Amyotrophic lateral sclerosis (ALS) is a fatal neurodegenerative disease with a difficult diagnosis and prognosis. In this regard, new and more reliable biomarkers for the disease are needed. We propose peripheral blood, and more specifically the Hematopoietic Stem and Progenitor Cells (HSPCs) as potential prognostic biomarkers in the SOD1G93A murine model of ALS. We accurately and serially studied three HSPCs, Hematopoietic Stem Cells (HSCs), Common Lymphoid Progenitors (CLPs) and Common Myeloid Progenitors (CMPs), in both control and SOD1G93A mice along the disease progression by RT-PCR and flow cytometry analysis. We found interesting differences for every HSPCs type in the transgenic mice compared to the control mice at every time point selected, as well as differences along the disease course. The results showed a maintained compensatory increase of HSCs along disease progression. However, the downregulated levels of CLPs and CMPs suggested an exit of these cell populations to the peripheral tissues, probably due to their supporting role to the damaged tissues. In addition, a positive correlation of the percentage of CLPs and CMPs with the longevity was found, as well as a positive correlation of HSCs and CMPs with motor function and weight, thus reinforcing the idea that HSPCs play a relevant role in the longevity of the SOD1G93A mice. Based on these results, both CLPs and CMPs could be considered prognostic biomarkers of longevity in this animal model, opening the door to future studies in human patients for their potential clinical use.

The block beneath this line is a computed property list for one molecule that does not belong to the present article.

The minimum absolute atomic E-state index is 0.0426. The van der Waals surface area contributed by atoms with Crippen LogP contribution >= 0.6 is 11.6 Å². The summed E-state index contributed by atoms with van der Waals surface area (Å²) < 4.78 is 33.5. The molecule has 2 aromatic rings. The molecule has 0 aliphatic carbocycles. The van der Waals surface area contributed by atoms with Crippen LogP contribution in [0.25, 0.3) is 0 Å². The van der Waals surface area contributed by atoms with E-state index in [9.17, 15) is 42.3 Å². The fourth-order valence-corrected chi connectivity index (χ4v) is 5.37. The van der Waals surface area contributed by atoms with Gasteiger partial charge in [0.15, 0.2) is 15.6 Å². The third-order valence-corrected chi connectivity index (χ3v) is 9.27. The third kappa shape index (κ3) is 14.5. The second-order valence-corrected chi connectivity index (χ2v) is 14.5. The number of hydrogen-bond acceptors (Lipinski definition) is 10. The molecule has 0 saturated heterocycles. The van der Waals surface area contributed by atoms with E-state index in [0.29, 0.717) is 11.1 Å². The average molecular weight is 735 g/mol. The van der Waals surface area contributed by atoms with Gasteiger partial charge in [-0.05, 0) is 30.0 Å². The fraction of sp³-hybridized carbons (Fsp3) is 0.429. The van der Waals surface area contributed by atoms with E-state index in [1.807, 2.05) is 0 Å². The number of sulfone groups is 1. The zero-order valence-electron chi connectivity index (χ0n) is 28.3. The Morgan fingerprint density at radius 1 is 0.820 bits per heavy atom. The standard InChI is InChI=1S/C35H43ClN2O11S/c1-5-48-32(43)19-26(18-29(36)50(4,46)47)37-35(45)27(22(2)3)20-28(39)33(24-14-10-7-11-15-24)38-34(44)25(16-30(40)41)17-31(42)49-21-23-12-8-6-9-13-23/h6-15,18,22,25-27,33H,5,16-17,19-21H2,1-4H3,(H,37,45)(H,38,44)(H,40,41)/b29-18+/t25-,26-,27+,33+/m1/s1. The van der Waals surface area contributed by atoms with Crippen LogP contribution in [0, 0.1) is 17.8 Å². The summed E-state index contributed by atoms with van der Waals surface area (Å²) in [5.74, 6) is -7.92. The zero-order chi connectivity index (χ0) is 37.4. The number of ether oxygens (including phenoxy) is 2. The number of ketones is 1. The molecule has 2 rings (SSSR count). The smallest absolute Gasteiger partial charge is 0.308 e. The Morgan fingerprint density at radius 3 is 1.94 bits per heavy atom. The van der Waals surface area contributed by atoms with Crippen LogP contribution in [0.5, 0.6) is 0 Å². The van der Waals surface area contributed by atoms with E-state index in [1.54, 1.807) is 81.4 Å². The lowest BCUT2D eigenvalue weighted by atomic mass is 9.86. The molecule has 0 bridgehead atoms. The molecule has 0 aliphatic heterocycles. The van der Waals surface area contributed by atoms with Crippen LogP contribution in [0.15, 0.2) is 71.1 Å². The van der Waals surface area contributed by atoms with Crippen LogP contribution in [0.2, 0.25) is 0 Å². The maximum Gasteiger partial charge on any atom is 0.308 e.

- Amyotrophic Lateral Sclerosis
- SOD1G93A murine model
- Hematopoietic Stem and Progenitor Cells
- serial blood monitoring
- Copyright © 2016, American Journal of Physiology-Cell Physiology